Review of Into The Water
Paula Hawkins’ debut crime novel The Girl On The Train was a phenomenal success, selling millions all over the world, inspiring a film adaptation starring Emily Blunt, and, along with Gillian Flynn’s Gone Girl, securing the popularity of the psychological thriller genre (particularly for psychological thrillers with the word ‘girl’ in the title!). But how do you follow up such an amazing bestseller?
"even more accomplished than The Girl On The Train"
Into The Water is Hawkins’ second crime novel, and in many ways it is even more accomplished than The Girl On The Train. It follows the lives of a number of characters in the small village of Beckford, which has an alarming history of women who have died in its waters, at a place known as ‘The Drowning Pool’. From a witch drowned there in medieval times, to various murders and suicides, the place is notorious. The novel begins with one more woman whose body is found there, Nel, who was in the process of writing a book about the pool. But did she really commit suicide, or was she pushed?
Jules is Nel’s estranged sister, who has not been back to her home village of Beckford for many years, and returns there now in the wake of her sister’s death. She is tasked with looking after her teenage niece, Nel’s daughter Lena, who she has never met before. Lena is not pleased to have Jules enter her life, and is also convinced that her mother killed herself. Jules, in turn, finds returning to Beckford painful, as she is keeping a traumatic secret from her past. Why did Jules and Nel fall out all those years ago?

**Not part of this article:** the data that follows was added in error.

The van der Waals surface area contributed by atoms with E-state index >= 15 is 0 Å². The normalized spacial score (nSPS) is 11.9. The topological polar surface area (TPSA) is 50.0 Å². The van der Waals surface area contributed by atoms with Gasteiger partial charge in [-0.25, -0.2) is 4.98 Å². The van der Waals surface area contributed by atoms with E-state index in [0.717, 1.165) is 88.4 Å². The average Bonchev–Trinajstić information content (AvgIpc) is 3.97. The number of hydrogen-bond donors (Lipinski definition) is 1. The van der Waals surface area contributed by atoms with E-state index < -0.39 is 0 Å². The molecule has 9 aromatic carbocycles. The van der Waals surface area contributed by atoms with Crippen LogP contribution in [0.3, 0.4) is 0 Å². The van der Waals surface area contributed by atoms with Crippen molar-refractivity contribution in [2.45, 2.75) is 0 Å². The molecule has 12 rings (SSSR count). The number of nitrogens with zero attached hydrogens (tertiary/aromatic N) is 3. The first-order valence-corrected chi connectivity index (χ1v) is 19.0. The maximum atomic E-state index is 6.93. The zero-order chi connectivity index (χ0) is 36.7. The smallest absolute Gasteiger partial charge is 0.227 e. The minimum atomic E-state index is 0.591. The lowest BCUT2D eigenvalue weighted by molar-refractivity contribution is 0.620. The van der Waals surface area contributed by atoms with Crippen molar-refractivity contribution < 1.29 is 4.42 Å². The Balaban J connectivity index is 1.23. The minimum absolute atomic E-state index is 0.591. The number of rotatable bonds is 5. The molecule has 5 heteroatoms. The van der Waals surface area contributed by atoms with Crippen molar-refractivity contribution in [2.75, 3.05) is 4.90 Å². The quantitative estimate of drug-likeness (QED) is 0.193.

It soon transpires that, just months earlier, another woman died in Beckford’s waters. Katie was Lena’s best friend, and she committed suicide at the Drowning Pool. Katie’s mother Louise has been devastated by her daughter’s unexpected death, and blames Nel for filling Katie’s head with the history of the pool, and encouraging her to dwell on death and the dark side of life. She’s also angry that Nel was writing a chapter about Katie after her death. But why did Katie really kill herself?
The story is told from several characters’ points of view, including Jules, Lena and Louise. There’s also Katie’s brother Josh, Katie and Lena’s teacher Mark, and the local psychic Nickie. We hear from Erin, a police officer who is new to the area and sees events from the perspective of an outsider, as well as Sean, the policeman in charge of the case, whose own mother also died in the Pool many years ago. There’s also Sean’s wife Helen, who is uncertain of her husband’s loyalty, and Sean’s father Patrick, who has his own secrets and suspicions. Interspersed with all these narratives are extracts from Nel’s book The Drowning Pool, which sensationalises its history whilst also revealing long forgotten secrets.
As the novel progresses, we slowly learn about the hidden depths of Beckford, and the tension is heightened with each revelation. With a much bigger cast of characters than The Girl On The Train, Into The Water is a more complex and ambitious novel. It’s also more unpredictable, with plenty of unexpected twists and turns which will delight any psychological thriller fan. Already a bestseller, it cements Paula Hawkins’ reputation as a skilful crime writer, and proves that she is far from a one-trick pony.
Written by Ruth, Marketing